Tuesday, April 16, 2024

Devastating Fire in Dhaka Claims Lives: 43 Dead, Many Injured

HomeU.S.Devastating Fire in Dhaka Claims Lives: 43 Dead, Many Injured

A massive fire tore through a crowded restaurant and shopping complex in Bangladesh’s capital Dhaka on Thursday night, leaving at least 43 people dead and dozens more with critical injuries.

The deadly blaze started around 8:30pm local time on the ground floor of a six-story building on Bailey Road, in an area packed with popular restaurants and shops. Flames raced up stairwells and ventilation shafts, filling upper floors with thick, toxic smoke and trapping diners and shoppers inside.

Chaos and Confusion as Fire Erupts

Witnesses described scenes of chaos and panic as the fire erupted with a series of loud explosions from gas cylinders stored haphazardly throughout the building.

“There were huge flames and black smoke everywhere. People were screaming and trying to run outside but they couldn’t escape because the smoke was too thick,” said Abu Bakar, who owns a clothing shop on the building’s second floor.

Restaurant workers helped as many customers as they could evacuate down exterior staircases before the flames engulfed the entire structure. But the intense fire and lack of adequate emergency exists prevented more from escaping.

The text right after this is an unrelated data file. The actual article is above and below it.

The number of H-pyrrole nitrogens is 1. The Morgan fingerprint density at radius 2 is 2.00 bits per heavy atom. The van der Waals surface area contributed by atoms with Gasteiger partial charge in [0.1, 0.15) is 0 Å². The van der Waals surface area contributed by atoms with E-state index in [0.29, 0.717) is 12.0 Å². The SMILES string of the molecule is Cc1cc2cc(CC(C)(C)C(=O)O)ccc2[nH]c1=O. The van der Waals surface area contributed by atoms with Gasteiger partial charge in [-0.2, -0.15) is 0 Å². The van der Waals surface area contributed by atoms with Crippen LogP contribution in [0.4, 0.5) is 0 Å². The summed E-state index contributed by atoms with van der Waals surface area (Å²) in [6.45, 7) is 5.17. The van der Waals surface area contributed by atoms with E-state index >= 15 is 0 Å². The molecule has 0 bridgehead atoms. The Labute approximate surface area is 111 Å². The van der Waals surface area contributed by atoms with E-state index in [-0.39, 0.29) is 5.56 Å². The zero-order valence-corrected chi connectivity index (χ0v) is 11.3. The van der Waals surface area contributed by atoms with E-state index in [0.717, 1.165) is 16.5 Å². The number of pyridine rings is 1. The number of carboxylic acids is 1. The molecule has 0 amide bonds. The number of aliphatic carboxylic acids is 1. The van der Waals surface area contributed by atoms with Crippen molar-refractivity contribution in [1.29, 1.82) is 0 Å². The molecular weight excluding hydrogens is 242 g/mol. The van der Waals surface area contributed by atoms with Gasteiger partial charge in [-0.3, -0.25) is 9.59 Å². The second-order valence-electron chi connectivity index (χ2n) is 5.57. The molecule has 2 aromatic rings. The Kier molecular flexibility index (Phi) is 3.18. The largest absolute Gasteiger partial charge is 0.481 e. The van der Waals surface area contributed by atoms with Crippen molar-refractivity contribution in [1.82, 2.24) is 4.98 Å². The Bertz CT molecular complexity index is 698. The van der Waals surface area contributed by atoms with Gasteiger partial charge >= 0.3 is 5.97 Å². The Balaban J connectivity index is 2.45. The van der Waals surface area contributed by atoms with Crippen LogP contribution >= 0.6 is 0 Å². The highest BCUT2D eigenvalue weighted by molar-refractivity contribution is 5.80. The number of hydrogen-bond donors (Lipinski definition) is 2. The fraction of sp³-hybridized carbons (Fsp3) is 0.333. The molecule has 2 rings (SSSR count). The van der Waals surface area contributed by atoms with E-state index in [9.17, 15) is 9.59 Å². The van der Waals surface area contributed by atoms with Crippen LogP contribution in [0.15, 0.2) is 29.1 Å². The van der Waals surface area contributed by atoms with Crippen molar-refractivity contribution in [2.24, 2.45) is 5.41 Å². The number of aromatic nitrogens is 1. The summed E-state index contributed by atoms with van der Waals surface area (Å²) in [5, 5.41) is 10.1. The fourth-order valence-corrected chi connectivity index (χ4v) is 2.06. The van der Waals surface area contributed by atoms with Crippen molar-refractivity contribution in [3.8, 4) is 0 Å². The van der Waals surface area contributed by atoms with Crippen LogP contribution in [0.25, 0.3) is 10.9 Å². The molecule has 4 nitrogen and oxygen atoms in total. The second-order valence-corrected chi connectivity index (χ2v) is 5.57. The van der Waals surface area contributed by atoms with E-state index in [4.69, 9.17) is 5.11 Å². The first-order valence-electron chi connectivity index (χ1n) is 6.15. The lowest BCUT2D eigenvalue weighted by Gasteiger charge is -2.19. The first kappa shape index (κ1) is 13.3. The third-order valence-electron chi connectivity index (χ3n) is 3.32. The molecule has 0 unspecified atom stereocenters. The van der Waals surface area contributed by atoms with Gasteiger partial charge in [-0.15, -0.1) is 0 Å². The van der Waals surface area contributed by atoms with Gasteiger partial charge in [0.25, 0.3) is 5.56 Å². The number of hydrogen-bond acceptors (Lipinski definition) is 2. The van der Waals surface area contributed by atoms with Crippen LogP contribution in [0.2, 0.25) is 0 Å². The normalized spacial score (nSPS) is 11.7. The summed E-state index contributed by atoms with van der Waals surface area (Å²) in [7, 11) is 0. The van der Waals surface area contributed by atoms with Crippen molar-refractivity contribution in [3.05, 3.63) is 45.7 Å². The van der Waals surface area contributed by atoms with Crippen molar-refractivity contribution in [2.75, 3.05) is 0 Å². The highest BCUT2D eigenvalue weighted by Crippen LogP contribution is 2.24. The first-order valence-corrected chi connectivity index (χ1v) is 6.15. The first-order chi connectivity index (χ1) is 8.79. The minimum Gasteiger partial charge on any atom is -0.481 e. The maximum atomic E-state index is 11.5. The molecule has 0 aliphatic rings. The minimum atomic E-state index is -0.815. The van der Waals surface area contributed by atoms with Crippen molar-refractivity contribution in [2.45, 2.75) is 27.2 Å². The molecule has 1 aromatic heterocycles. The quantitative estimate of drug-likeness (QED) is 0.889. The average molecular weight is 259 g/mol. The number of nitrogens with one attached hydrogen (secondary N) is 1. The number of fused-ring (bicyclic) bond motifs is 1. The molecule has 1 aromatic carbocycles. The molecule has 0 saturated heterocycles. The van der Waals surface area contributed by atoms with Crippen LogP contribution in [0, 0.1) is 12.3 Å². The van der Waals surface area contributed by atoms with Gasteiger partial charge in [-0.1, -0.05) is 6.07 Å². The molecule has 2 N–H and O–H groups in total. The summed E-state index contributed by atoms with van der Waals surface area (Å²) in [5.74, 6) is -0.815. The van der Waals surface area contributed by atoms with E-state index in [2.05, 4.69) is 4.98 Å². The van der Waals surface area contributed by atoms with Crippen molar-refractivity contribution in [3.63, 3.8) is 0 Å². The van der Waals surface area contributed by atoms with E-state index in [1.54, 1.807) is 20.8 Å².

“We tried to get everyone out but the fire was too fast. Two of my coworkers died trying to save people,” recalled Sohel Rana, manager of a restaurant on the sixth floor.

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Desperate Escape Attempts Lead to Casualties

With main stairwells impassable, many trapped on upper floors attempted to climb down the building’s exterior to escape the suffocating fumes. Some lost their grip and fell to their deaths on the street below.

“There was no way out so I broke a window and jumped. I barely survived but saw others fall and get badly injured,” said Mohammad Altaf, one of the survivors.

Meanwhile, crowds gathered on the sidewalks and roof of an adjacent building to watch fire crews battle the raging blaze. They assisted firefighters by carrying hoses and catching victims who jumped from windows.

“We formed a human chain to help people get down. But the smoke was too much and over 40 people died, some in our arms,” recalled Kamruzzaman Majumdar, a professor who was part of the volunteer rescue effort.

Rush to Save Burn Victims

It took over two hours for more than a dozen fire crews to get the massive fire under control. When the smoke finally cleared, the true scale of the tragedy emerged.

At least 43 people were pronounced dead at the scene or after being rushed to Dhaka Medical College Hospital and other local clinics. The death toll continued rising Friday morning as more victims succumbed to severe burn injuries and smoke inhalation overnight.

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“Most deaths were from suffocation. Another 15-20 people have critical injuries from burns and may not survive,” said Health Minister Dr. Samanta Lal Sen, who coordinated emergency medical response.